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April 15th, 2012
Pirelli motorsport boss Paul Hembery says Nico Rosberg’s emphatic win in the Chinese Grand Prix is evidence that Mercedes is making progress in learning how to unlock the potential of the tyres with its W03 chassis.
The team has proved quick in qualifying all season – Rosberg and Schumacher occupied the front row in China – but until Shanghai the Mercedes has suffered heavy degradation in the races which has cost it competitively.
In China however, Rosberg led the race except during his pitstop phases, and made one less stop (two in total) than his nearest rival Jenson Button.
“We thought before the race that the three-stop [strategy] was most probable and two was possible but probably at the limit, and you’ll probably find that at Mercedes they were even questioning at the time whether they should do a third stop and try and get out,” said Hembery.
“I haven’t spoken to the guys but I am quite sure that conversation would have gone on so it’s fascinating.
“Before the race everyone was talking about Mercedes’ problems managing tyres, so I did say that Ross [Brawn] had mentioned to me that he thought they had understood a lot of them and it seems quite clearly that they have. They were quite superb from start to finish so it is good to see.”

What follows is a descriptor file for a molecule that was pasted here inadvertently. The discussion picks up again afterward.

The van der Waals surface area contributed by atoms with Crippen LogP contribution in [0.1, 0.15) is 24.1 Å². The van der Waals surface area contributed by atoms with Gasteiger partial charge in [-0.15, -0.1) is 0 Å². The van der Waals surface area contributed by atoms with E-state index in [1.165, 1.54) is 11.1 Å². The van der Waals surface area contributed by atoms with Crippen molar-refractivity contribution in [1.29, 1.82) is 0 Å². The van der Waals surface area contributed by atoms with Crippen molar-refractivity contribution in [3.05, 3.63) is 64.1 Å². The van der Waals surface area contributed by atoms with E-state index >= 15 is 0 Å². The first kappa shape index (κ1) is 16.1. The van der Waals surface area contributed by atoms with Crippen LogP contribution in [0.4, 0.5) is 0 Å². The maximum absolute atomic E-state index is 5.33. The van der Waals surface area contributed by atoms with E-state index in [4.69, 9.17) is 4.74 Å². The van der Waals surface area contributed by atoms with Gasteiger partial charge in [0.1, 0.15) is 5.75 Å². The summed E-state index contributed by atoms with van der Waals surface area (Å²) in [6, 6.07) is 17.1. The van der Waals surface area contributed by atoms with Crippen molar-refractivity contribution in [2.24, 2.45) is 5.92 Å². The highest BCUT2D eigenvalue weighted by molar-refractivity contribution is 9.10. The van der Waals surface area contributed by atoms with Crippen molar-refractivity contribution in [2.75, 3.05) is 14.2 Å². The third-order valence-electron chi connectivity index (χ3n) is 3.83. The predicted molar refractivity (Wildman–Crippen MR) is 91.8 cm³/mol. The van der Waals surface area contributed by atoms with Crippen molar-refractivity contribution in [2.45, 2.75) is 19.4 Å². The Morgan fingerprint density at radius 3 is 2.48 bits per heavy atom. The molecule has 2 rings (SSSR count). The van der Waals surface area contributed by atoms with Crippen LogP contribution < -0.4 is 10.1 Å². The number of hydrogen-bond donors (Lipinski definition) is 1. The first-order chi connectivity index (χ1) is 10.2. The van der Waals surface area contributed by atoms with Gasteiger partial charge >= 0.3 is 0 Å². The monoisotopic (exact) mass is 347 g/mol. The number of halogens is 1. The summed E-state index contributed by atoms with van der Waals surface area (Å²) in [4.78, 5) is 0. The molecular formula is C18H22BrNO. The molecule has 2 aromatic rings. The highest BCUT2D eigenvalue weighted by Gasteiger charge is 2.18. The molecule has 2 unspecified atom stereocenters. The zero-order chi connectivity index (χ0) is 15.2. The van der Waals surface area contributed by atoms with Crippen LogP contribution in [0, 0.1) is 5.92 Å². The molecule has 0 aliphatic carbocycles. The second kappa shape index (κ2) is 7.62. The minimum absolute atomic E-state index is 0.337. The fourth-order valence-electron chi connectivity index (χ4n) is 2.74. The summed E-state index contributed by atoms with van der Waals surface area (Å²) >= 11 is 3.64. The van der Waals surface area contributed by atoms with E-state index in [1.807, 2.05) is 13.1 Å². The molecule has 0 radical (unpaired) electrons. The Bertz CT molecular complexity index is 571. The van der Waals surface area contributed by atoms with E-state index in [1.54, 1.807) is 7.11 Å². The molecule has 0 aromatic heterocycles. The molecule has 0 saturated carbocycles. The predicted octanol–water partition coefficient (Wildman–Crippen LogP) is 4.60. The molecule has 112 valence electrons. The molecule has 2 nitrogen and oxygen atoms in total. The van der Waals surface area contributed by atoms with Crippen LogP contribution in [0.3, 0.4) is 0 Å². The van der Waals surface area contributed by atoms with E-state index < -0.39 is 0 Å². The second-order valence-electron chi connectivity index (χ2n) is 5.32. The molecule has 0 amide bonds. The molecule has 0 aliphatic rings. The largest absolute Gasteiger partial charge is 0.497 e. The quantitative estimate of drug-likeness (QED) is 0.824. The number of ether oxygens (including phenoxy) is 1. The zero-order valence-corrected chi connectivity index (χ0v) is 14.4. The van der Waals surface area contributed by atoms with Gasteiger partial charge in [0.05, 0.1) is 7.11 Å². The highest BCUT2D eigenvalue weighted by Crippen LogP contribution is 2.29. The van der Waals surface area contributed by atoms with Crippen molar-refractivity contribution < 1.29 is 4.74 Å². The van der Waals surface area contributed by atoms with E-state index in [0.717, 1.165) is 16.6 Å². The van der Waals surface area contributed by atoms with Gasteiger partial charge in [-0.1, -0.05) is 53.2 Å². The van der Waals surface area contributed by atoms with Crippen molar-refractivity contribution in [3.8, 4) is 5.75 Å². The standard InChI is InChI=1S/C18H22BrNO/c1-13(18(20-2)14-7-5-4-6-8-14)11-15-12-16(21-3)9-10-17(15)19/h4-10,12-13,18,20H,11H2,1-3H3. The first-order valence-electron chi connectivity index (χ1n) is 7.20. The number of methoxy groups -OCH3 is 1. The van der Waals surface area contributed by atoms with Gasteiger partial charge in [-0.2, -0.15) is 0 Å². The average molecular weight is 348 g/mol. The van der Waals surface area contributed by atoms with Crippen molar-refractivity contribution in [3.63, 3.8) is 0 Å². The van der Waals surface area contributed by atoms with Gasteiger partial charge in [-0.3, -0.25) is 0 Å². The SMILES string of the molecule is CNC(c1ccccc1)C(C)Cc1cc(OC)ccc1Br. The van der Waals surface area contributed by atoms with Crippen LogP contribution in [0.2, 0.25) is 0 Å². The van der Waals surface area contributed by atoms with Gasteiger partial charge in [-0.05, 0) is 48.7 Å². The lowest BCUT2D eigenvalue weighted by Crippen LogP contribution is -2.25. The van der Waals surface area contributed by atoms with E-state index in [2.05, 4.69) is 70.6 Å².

Hembery also suggested that Rosberg’s ability to make the most of his start and run up at the front in clear air had helped him conserve his tyres.
When asked whether the German has stayed out too long on his first stint using primes, allowing Jenson Button’s McLaren to threaten him, Hembery said: “No, I don’t think so, I think they were also trying to monitor the levels of degradation so they were changing their strategy almost in real time.
“We were sure that a lot of teams were altering their strategy during the first stint which is common throughout the season,” Hembery added. “You do get races like that as we saw, and the McLarens were on a three stop strategy which was nearly good enough.
“They came second and third, so as we said it was marginal whether it was two or three and in the end two was enough because Mercedes had the performance advantage by starting at the front.
“And in F1 we know how much of an advantage that gives you on the road, you are not running into any dirty air or anything and you have a clear road and they took that advantage superbly.”